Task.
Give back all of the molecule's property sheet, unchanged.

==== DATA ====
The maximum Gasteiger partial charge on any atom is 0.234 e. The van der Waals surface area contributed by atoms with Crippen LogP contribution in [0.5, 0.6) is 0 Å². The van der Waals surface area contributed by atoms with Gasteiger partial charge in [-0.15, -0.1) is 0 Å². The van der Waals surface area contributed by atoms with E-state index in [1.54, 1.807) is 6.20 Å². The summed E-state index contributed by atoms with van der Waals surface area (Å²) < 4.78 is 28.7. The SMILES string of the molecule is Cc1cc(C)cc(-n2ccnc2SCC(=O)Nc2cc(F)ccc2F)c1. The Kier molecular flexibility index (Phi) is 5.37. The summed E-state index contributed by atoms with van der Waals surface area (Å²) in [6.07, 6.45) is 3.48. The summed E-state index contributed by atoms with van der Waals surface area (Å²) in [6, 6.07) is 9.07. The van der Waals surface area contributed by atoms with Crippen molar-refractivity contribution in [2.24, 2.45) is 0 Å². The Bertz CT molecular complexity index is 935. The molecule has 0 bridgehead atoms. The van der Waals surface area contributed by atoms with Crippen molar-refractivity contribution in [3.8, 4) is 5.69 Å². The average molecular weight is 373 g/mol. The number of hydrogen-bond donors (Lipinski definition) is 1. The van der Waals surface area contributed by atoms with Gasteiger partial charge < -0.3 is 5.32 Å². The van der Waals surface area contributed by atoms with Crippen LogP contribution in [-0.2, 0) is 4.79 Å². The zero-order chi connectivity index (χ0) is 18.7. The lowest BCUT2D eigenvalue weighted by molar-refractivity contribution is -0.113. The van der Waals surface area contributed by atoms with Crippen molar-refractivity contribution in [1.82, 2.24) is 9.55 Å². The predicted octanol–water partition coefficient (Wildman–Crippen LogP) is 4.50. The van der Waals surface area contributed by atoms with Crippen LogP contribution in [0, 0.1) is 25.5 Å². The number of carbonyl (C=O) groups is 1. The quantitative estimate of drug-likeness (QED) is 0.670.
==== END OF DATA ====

The maximum Gasteiger partial charge on any atom is 0.234 e. The van der Waals surface area contributed by atoms with Crippen LogP contribution in [0.5, 0.6) is 0 Å². The van der Waals surface area contributed by atoms with Gasteiger partial charge in [-0.15, -0.1) is 0 Å². The van der Waals surface area contributed by atoms with E-state index in [1.54, 1.807) is 6.20 Å². The summed E-state index contributed by atoms with van der Waals surface area (Å²) < 4.78 is 28.7. The SMILES string of the molecule is Cc1cc(C)cc(-n2ccnc2SCC(=O)Nc2cc(F)ccc2F)c1. The Kier molecular flexibility index (Phi) is 5.37. The summed E-state index contributed by atoms with van der Waals surface area (Å²) in [6.07, 6.45) is 3.48. The summed E-state index contributed by atoms with van der Waals surface area (Å²) in [6, 6.07) is 9.07. The van der Waals surface area contributed by atoms with Crippen molar-refractivity contribution in [2.24, 2.45) is 0 Å². The Bertz CT molecular complexity index is 935. The molecule has 0 bridgehead atoms. The van der Waals surface area contributed by atoms with Crippen molar-refractivity contribution in [3.8, 4) is 5.69 Å². The average molecular weight is 373 g/mol. The number of hydrogen-bond donors (Lipinski definition) is 1. The van der Waals surface area contributed by atoms with Gasteiger partial charge < -0.3 is 5.32 Å². The van der Waals surface area contributed by atoms with Crippen LogP contribution in [-0.2, 0) is 4.79 Å². The zero-order chi connectivity index (χ0) is 18.7. The lowest BCUT2D eigenvalue weighted by molar-refractivity contribution is -0.113. The van der Waals surface area contributed by atoms with Crippen molar-refractivity contribution in [1.82, 2.24) is 9.55 Å². The predicted octanol–water partition coefficient (Wildman–Crippen LogP) is 4.50. The van der Waals surface area contributed by atoms with Crippen LogP contribution in [0, 0.1) is 25.5 Å². The number of carbonyl (C=O) groups is 1. The quantitative estimate of drug-likeness (QED) is 0.670.